one critisicm, its not covariant. Otherwise we've arrived at the same answer. Although I prefer my semantics I can't read the OP's mind. –  Jodrell Jul 16 '13 at 16:50
    
if the interface is not covariant, you'll have trouble making an IEnumerable<ITransactionable<Transaction>> which would obviously be useful for set based operation or any polymorphic linq activity. –  Jodrell Jul 16 '13 at 16:54

Just create two different methods:

private void CreateInstance(Product product)
{
    Transaction transaction = new Sale(product);
}
private void CreateInstance(BusinessService service)
{
    Transaction transaction = new ServiceCharge(service);
}

The compiler will know what method you called depending on the type of the parameter you use.

share|improve this answer

BusinessService and Product should be polymorphic in some way, probably by sharing a interface, somthing like

interface IChargable<out T> where T : Transaction
{
    Transaction Charge();
}

The interface implemented thus,

class BusinessService : IChargable<ServiceCharge>
{
    public ServiceCharge Charge()
    {
        return new ServiceCharge(...
    }
}

class Product : IChargable<Sale>
{
    public Sale Charge()
    {
        return new Sale(...
    }
}

which means some code like this would work

var chargables = new IChargable<Transaction>[]
    {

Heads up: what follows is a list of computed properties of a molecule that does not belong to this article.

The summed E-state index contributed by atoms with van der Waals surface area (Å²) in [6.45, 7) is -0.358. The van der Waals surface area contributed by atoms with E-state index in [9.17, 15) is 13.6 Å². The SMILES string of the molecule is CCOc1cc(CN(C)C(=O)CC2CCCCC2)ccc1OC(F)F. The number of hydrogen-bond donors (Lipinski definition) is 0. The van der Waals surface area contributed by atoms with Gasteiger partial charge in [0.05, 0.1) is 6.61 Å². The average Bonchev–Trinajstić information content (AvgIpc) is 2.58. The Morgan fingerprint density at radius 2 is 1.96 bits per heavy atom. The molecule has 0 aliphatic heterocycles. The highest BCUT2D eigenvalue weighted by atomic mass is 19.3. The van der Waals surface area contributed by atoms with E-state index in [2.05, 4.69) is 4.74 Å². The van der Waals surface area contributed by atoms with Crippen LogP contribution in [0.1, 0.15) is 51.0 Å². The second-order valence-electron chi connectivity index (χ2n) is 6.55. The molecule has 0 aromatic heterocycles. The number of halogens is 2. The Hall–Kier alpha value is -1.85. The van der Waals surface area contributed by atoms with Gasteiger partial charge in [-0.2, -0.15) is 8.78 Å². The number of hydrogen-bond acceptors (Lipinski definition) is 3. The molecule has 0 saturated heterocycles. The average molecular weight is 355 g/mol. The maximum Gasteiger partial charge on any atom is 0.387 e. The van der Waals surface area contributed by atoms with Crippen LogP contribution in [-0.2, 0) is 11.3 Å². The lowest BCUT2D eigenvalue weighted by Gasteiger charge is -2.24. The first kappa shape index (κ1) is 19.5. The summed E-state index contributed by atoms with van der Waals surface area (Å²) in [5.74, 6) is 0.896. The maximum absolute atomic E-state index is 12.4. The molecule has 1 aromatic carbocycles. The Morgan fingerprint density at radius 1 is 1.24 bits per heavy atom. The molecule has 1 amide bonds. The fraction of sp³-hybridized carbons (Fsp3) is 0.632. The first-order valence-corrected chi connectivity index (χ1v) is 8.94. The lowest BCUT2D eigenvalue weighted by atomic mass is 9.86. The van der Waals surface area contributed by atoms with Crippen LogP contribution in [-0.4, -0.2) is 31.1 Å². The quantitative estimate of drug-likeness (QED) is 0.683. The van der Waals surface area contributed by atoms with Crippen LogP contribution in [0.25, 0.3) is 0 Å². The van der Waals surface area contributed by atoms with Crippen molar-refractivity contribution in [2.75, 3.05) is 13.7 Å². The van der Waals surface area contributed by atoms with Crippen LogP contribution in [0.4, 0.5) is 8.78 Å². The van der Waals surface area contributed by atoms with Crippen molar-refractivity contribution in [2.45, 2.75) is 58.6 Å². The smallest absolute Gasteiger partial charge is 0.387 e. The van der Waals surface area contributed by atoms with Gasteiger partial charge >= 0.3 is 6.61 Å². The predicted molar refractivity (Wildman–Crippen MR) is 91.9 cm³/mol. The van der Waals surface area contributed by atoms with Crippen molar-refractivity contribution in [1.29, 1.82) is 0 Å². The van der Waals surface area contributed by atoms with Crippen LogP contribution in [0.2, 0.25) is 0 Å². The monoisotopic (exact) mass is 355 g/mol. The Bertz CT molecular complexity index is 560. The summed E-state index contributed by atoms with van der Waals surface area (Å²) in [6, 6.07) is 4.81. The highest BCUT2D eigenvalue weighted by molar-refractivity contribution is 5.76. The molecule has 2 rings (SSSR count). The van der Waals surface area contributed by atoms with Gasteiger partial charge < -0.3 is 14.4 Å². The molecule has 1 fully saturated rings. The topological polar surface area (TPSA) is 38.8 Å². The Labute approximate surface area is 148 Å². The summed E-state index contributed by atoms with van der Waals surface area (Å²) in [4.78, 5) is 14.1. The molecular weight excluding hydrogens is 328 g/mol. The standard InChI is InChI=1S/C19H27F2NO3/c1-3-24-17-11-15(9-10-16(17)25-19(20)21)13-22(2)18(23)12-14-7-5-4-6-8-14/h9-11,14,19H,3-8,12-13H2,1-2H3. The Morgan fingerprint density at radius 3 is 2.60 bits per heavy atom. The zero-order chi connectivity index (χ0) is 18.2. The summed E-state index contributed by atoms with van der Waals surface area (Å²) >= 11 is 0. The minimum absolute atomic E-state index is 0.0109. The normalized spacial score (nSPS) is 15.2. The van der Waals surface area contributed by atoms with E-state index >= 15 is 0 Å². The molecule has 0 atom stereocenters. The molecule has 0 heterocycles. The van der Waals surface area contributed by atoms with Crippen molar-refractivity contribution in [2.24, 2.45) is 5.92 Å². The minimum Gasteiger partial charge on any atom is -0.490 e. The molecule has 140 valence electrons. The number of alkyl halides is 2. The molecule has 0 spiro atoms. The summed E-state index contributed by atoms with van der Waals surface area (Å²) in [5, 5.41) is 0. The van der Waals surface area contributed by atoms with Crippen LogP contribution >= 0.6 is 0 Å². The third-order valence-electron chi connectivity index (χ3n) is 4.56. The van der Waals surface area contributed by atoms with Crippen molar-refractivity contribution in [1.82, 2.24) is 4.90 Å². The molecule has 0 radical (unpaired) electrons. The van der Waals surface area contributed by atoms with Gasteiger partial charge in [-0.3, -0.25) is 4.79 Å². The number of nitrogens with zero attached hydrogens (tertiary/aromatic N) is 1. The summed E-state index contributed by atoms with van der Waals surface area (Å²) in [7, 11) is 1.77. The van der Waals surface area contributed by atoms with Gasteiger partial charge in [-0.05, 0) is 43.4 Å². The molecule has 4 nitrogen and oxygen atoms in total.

new BusinessService(),
        new Product()
    };

var transactions = chargables.Select(c => c.Charge());    
share|improve this answer
    
+1 The covariance is a nice touch. –  p.s.w.g Jul 16 '13 at 16:54
    
In order for that to work, the declared return type of IChargable<T>.Charge should be T instead of Transaction. –  Jean Hominal Jul 17 '13 at 7:51
    
@JeanHominal, but there is no T type. T is contstrained to be polymorphic with Transaction. The code does work, because IChargable is covariant for T. –  Jodrell Jul 17 '13 at 8:06
    
@JeanHominal, You cannot declare a variable with the name of a type parameter unless it happens to be a valid type (unlikely for T and not in the question.) –  Jodrell Jul 17 '13 at 8:12
    
I know that there is no T type, because T is a type parameter, not a type. But still, you can use either types or type parameters for type declarations - whether of method parameter, field and property types, or method return types. Seriously, you can try and compile the gist I wrote, e.g. on the compileonline.com/compile_csharp_online.php website. Between @p.s.w.g and you, we have two halves of an optimal generic interface declaration - but he did not add covariance when he could, and you do not use the genericity. –  Jean Hominal Jul 17 '13 at 8:36

Why use generics? Isn't it what polymorphism is for? (Curious for my own understanding)

public interface ITransactionable
{
    Transaction CreateTransaction();
}

public class BussinessService : ITransactionable
{
    public Transaction CreateTransaction() 
    { 
        return new ServiceCharge();
    }
}

public class Product : ITransactionable
{
    public Transaction CreateTransaction() 
    { 
        return new Sale();
    }
}
share|improve this answer
    
You probably have to add this inside Sale() and ServiceCharge(). –  pascalhein Jul 16 '13 at 16:38
1  
Please don't post a question as an answer. That should have been a comment. Also, your answer had already been posted by SteveL. –  Buh Buh Jul 16 '13 at 16:47
    
True... weird that I missed it –  New Dev Jul 16 '13 at 17:02